I was wondering if anyone was familiar with any examples / literature of the purposeful insertion of errors into an audio / video stream as a form of DRM (digital rights management)?

If so, would you be able to provide me links to such examples / literature?

For example, let's say that rather than encrypt a video stream, we instead inserted visual artifacts into the video stream (or pops / clicks into an audio stream), thereby making the stream practically unwatchable (or audio unlistenable).

The purpose of doing this would be to ensure that if a user wanted to watch the video stream (or listen to the audio stream), that they'd need to do so using an "authorized" decoder / player.

The difference with this approach, compared to using a hardware decoder that merely decrypts encrypted video / audio packets using a decryption key (usually stored in hardware), is that it frees rights holders from having to worry about a decryption key being leaked to the public. Whereby a leaked decryption key may result in a complete breakdown of most, if not all DRM safeguards.

With inserted errors on the other hand, a would-be content "pirate" would need to reverse engineer the process / algorithm of fixing the purposefully inserted errors (assuming that the inserted errors aren't easy / trivial to fix), in order to properly watch the video stream (or listen to the audio stream).

The assumption is that reverse engineering a complicated video / audio repairing process / algorithm is more difficult / complicated than determining what an decryption key happens to be. That said, I'm in no way insinuating that it's easier to determine what an decryption key is via a brute force attack, but rather, through the use of more sophisticated methods (ex. system memory / core dump analysis).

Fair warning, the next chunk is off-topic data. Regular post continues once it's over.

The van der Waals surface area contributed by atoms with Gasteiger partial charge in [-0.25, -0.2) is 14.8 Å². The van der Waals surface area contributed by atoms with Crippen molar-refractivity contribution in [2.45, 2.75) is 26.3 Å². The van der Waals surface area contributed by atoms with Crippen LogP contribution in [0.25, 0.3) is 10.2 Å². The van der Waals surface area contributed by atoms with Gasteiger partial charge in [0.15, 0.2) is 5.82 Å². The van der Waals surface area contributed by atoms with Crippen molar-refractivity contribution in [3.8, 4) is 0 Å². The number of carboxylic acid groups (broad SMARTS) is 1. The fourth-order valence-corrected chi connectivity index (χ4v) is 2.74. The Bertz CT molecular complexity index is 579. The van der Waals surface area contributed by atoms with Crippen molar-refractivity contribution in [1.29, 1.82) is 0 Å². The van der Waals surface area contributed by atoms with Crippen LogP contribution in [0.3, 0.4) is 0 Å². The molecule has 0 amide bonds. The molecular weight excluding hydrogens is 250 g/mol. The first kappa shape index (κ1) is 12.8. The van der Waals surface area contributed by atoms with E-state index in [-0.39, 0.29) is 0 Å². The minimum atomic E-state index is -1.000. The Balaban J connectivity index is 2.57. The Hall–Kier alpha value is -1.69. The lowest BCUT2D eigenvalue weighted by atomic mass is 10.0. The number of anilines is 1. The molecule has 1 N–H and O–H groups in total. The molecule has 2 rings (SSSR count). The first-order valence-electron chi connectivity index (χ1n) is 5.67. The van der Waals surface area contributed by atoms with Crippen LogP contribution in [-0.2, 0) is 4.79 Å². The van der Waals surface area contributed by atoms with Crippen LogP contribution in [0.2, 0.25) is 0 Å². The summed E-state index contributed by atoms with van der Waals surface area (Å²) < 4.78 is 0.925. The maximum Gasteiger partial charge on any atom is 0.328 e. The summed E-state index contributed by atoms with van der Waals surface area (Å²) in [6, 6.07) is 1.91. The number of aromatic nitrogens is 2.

Note: For this to work, we assume that we have some sort of safeguard against video / audio capture cards / software.

Any help / insight would be greatly appreciated.

Thank you,

[ - ]
Reply by lamabrewMay 12, 2018
What you're describing sounds like the scheme cable TV used in the 80s to 'block' movie and porn channels. The (analog) waveform was 'distorted' (sync pulse messed with) in a way that caused TVs to not be able to show a good picture. It didn't work then and a digital version of it won't work now.

Oh, and you have the acronym wrong. DRM is Digital Restrictions Management, as it's not about rights but about preventing paying customers from using the content in an easy, convenient fashion. 

Anyone who has watched their TV flail helplessly flashing snow every 2 seconds instead of the movie you paid for due to that abmoniation called HDCP will know exactly what I mean.

[ - ]
Reply by nelsonaMay 12, 2018

Hello LamaBrew,

Thank you for the reply.

I assumed that this type of DRM had some serious limitations (especially back in the day), but thought that maybe nowadays things had gotten more sophisticated.

It looks like that's not the case (which is good to know).

Thank you,

[ - ]
Reply by neiroberMay 12, 2018


Pay TV is much more sophisticated now than back in the days of "scrambling" of analog video.  For that matter, analog video is almost non-existent now.  Digital video signals are protected by encryption, which is an important area of communications theory.